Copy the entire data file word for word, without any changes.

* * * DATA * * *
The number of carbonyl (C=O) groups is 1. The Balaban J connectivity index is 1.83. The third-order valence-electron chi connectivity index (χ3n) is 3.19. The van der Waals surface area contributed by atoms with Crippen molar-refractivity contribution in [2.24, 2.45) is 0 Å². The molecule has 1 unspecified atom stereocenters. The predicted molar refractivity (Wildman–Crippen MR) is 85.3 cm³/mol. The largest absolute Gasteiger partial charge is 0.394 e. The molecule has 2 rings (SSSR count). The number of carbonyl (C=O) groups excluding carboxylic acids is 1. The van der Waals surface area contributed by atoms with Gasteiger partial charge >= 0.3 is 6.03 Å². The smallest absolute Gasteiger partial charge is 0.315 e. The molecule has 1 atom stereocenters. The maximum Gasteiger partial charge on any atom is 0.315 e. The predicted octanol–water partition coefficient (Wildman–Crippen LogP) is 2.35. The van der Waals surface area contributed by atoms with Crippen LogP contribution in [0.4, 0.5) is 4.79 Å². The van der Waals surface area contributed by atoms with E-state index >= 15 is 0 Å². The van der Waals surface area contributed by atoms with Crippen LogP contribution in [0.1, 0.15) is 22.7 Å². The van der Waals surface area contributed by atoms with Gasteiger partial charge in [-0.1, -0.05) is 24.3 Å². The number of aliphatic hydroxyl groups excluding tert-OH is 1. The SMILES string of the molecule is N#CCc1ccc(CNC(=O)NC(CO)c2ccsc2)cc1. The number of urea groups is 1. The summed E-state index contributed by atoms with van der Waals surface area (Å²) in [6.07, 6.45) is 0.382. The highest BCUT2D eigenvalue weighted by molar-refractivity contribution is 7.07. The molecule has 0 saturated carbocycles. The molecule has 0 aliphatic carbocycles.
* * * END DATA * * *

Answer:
The number of carbonyl (C=O) groups is 1. The Balaban J connectivity index is 1.83. The third-order valence-electron chi connectivity index (χ3n) is 3.19. The van der Waals surface area contributed by atoms with Crippen molar-refractivity contribution in [2.24, 2.45) is 0 Å². The molecule has 1 unspecified atom stereocenters. The predicted molar refractivity (Wildman–Crippen MR) is 85.3 cm³/mol. The largest absolute Gasteiger partial charge is 0.394 e. The molecule has 2 rings (SSSR count). The number of carbonyl (C=O) groups excluding carboxylic acids is 1. The van der Waals surface area contributed by atoms with Gasteiger partial charge >= 0.3 is 6.03 Å². The smallest absolute Gasteiger partial charge is 0.315 e. The molecule has 1 atom stereocenters. The maximum Gasteiger partial charge on any atom is 0.315 e. The predicted octanol–water partition coefficient (Wildman–Crippen LogP) is 2.35. The van der Waals surface area contributed by atoms with Crippen LogP contribution in [0.4, 0.5) is 4.79 Å². The van der Waals surface area contributed by atoms with E-state index >= 15 is 0 Å². The van der Waals surface area contributed by atoms with Crippen LogP contribution in [0.1, 0.15) is 22.7 Å². The van der Waals surface area contributed by atoms with Gasteiger partial charge in [-0.1, -0.05) is 24.3 Å². The number of aliphatic hydroxyl groups excluding tert-OH is 1. The SMILES string of the molecule is N#CCc1ccc(CNC(=O)NC(CO)c2ccsc2)cc1. The number of urea groups is 1. The summed E-state index contributed by atoms with van der Waals surface area (Å²) in [6.07, 6.45) is 0.382. The highest BCUT2D eigenvalue weighted by molar-refractivity contribution is 7.07. The molecule has 0 saturated carbocycles. The molecule has 0 aliphatic carbocycles.